Button's uphill fight in a feeble machine

Twelve months ago he was the toast of this city after a Formula One debut race that was on course for sixth place until engine failure excluded him. But while Jenson Button suspected that 2001 was going to be a tough season, as he switched from Williams-BMW to the restructuring Benetton-Renault team, it was only in Sunday afternoon's Australian Grand Prix that the 21-year-old Englishman was able to quantify just how steep a mountain he faces. Think of K2, then double it.

Twelve months ago he was the toast of this city after a Formula One debut race that was on course for sixth place until engine failure excluded him. But while Jenson Button suspected that 2001 was going to be a tough season, as he switched from Williams-BMW to the restructuring Benetton-Renault team, it was only in Sunday afternoon's Australian Grand Prix that the 21-year-old Englishman was able to quantify just how steep a mountain he faces. Think of K2, then double it.

As new rookies basked in the spray of champagne, Button was left to struggle in a feeble machine, overtaken by his management stable-mate Kimi Raikkonen, who dashed home sixth to score a point on his debut, and blown away comfortably by the man who replaced him at Williams-BMW, Juan Pablo Montoya.

Things started badly for Button, and never got any better. He was late arriving on the grid for the formation lap, and as mechanics scampered away from the blue car as the others set off for their final warm-up tour, officialdom looked on and frowned. When the dust of the fifth-lap accident had finally settled and the racing resumed, Button was given a 10 second stop-go penalty, which dropped him from 11th place to the back of the field.

Then an exhaust pipe split, robbing him of power. Finally, his recalcitrant machine ground to a halt on the 53rd of 58 laps when the exhaust problem created an electrical one. He had just overtaken his team-mate Giancarlo Fisichella... for 13th place.

Button bore his misfortune with the stoicism which will guide him through and make him a stronger driver. He talked of how impressed he was with the balance of the Benetton, and the fight he had with Jos Verstappen until a trip over a kerb lost him places, but it was a smile with gritted teeth. It will be a while before he gets the chance to shine again.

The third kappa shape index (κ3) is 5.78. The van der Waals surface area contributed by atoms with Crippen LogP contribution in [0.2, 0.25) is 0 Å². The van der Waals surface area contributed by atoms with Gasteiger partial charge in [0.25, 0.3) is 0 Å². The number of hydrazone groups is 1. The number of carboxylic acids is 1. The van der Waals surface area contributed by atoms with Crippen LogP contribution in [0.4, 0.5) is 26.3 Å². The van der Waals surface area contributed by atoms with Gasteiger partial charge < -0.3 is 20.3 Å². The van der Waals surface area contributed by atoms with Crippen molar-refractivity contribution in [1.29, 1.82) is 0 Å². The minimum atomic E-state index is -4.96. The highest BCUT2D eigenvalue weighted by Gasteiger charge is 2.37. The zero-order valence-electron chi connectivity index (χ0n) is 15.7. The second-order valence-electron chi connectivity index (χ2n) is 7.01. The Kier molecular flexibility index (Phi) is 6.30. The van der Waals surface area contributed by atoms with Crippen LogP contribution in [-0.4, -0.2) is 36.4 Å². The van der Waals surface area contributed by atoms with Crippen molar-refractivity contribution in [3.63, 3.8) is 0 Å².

Montoya, too, was upstaged by Raikkonen, and admits that he was surprised when Sir Frank Williams chose him ahead of Button. "Jenson did a really good job in his first year and I thought with a second season it would have been even better with him. I obviously liked Frank's decision, and hope I can live up to what is expected of me."

The former ChampCar driver revealed in the opening laps the speed that his supporters have long touted, and he was unlucky to be caught in first-corner bunching and found himself overshooting the turn in the confusion. Montoya's recovery from 13th to third place by the 40th lap was confirmation of his ability to drive quickly - he set the race's fourth fastest lap - and he was thus able to lay to rest the suspicion that he had over-driven in practice and qualifying in his eagerness to secure a strong result. His race ended when a fractured oil pipe led to engine failure on the 41st lap.

"It's disappointing that I could not get to the chequered flag," he said, "because I had a good race up to that point. I can now say that running in F1 can be fun. I first thought overtaking was going to be impossible but now

"I realise that you can if you plan it - unlike in ChampCar races - and it's also very exciting. The car looks good and I'm confident we're going to show well through the season."

Button, meanwhile, is taking the longer-term view that Renault will get it right. "I'm still the second youngest driver out there," he concedes, "but I'm one of the most experienced now, which is a bit scary after just one year."

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When I was supporting Ray La Montagne I was six months pregnant. He had been touring for a year and he was exhausted and full of the cold. I was feeling motherly, so I would leave presents for him and his band: Tunnock's Tea Cakes, cold remedies and proper tea. Ray seemed painfully shy. He hardly spoke, hardly looked at you in the face. I felt like a dick speaking to him, but said "hi" every day. </p>
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He was being courted by the same record company who had signed me and subsequently let me go, and I wanted him to know that there were people around who didn't want anything from him. At the Shepherds Bush Empire in London, on the last night of the tour, Ray stopped in his set to thank me for doing the support. He said I was a really good songwriter and people should buy my stuff. I was taken aback and felt emotionally overwhelmed. Later that year, just before I had my boy Louis, I was l asleep in bed with Radio 4 on when Louis moved around in my belly and woke me up. Ray was doing a session on the World Service. </p>
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